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How Peace Corps service in Tonga shaped one man’s 40-year career

.      A Tongan construction foreman and I are standing on a concrete reservoir I designed.

For me, the idea to join the Peace Corps was likely sparked by President John F. Kennedy when I was 8 or 9. When he challenged America's youth to help change the world, I accepted.

That idea lay dormant until my senior year in college, when I felt an irresistible urge to experience cultures different from that in eastern North Carolina, where I grew up. Before graduating from North Carolina State University with a B.S. in civil engineering, I interviewed with the Peace Corps on campus. It was May of 1976. That summer, I taught at a summer boys' camp in the Blue Ridge Mountains while reviewing Peace Corps opportunities that came in the mail. I often spent my days off in the local library reading about countries I knew little about. Before the summer was over, I agreed to fill the position of water supply engineer in the Kingdom of Tonga. By September, I was on a plane bound for the island nation in the South Pacific.

I was among about 20 technical professionals who arrived as part of a Peace Corps "Tonga Special Services Omnibus" team that year. Among us were agricultural specialists, business and publicity experts, electronics technicians, entomologists, and medical assistants. We became immersed in language and cultural training for six weeks, then I began my job as engineer for the Tonga Water Board in November 1976. I performed a wide variety of tasks, including testing the drinking water, designing village water systems, conducting groundwater surveys, and writing proposals for grants and foreign aid.

I am recording depths at a water well on Tongatapu, 1977
Bob Forbes records depths at a water well on Tongatapu in 1977 during his Peace Corps service.

In my second year, the Water Board appointed me acting manager while the regular manager was on a two-month leave of absence. It was unprecedented for a Peace Corps Volunteer to hold that position in Tonga. It was also an intimidating assignment for a 24-year-old only a year removed from college. When my Peace Corps tour of duty ended in November 1978, the Tonga Water Board paid me to complete several projects. After that, from January to April 1979, I wound my way back home to North Carolina through Fiji, Samoa, Hawaii, and the U.S. mainland until my travel funds ran out. During that trip, I made a point of seeing people I had known and worked with in Tonga.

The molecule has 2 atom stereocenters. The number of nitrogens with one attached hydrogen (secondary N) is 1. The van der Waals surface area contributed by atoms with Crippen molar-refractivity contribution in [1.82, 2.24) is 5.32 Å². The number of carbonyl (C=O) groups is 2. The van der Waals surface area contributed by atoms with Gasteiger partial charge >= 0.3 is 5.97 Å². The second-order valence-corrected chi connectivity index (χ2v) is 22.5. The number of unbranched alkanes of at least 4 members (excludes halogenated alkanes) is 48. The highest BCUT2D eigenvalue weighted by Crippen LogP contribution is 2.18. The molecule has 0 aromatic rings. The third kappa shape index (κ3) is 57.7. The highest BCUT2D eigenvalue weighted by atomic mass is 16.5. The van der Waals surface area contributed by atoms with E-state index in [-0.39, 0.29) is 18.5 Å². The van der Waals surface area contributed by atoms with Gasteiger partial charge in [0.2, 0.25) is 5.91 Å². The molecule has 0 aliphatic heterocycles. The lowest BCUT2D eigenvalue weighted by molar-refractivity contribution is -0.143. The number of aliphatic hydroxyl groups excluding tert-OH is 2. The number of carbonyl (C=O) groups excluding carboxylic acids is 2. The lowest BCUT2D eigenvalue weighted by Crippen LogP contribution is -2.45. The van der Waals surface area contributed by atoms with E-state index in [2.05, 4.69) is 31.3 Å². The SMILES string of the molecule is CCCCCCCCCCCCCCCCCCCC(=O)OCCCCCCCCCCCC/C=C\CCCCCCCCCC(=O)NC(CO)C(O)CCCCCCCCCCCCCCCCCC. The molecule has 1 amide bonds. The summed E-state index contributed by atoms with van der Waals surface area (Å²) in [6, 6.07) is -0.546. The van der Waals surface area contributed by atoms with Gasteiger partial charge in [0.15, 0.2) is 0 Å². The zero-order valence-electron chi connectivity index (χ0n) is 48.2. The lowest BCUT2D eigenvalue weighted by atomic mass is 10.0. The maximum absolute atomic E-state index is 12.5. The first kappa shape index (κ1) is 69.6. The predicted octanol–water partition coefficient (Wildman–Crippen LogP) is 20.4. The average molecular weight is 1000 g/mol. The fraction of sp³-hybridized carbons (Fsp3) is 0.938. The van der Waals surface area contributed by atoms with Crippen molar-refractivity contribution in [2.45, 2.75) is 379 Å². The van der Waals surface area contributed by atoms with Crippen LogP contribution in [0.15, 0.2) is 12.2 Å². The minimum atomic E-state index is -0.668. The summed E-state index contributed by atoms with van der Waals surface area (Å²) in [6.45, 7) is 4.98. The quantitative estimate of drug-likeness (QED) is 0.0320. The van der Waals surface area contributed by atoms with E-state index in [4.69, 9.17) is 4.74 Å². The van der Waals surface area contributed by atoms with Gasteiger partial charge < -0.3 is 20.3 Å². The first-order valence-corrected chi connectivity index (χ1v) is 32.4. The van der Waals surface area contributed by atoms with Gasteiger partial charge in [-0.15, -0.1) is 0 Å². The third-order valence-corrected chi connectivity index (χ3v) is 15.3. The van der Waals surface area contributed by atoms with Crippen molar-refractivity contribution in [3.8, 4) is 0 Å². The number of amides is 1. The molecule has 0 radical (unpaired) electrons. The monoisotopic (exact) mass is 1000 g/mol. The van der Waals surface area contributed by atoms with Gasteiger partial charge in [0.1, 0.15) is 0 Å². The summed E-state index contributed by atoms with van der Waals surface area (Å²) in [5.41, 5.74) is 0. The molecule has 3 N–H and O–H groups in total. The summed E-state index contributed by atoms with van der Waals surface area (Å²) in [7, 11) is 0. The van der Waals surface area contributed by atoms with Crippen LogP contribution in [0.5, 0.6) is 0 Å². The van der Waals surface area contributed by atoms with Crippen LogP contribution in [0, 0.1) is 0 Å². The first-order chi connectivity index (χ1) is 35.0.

My Peace Corps experience taught me a lot and motivated me to learn more about public health and the water environment. I took the graduate school entry exam (GRE) while I was in Tonga and applied to several graduate schools. I entered the School of Public Health at the University of North Carolina, where I earned my master's degree in environmental engineering in 1981. I've spent my career in the water resources field ever since, working all over North America, as well as in Australia, Brazil, and the Middle East.

I have drawn upon my Peace Corps experience many times in life, especially while working with people from other countries. More than 40 years later, I'm still in touch with many old friends from my service in the Peace Corps and I maintain a strong connection to Tonga. I look back on those two-plus years with fondness and an understanding that it was, indeed, the toughest job I ever loved.

I am working on a geo-electric groundwater survey with my Tongan counterpart, 1977
Bob Forbes, right, works on a geo-electric groundwater survey with his Tongan counterpart in 1977.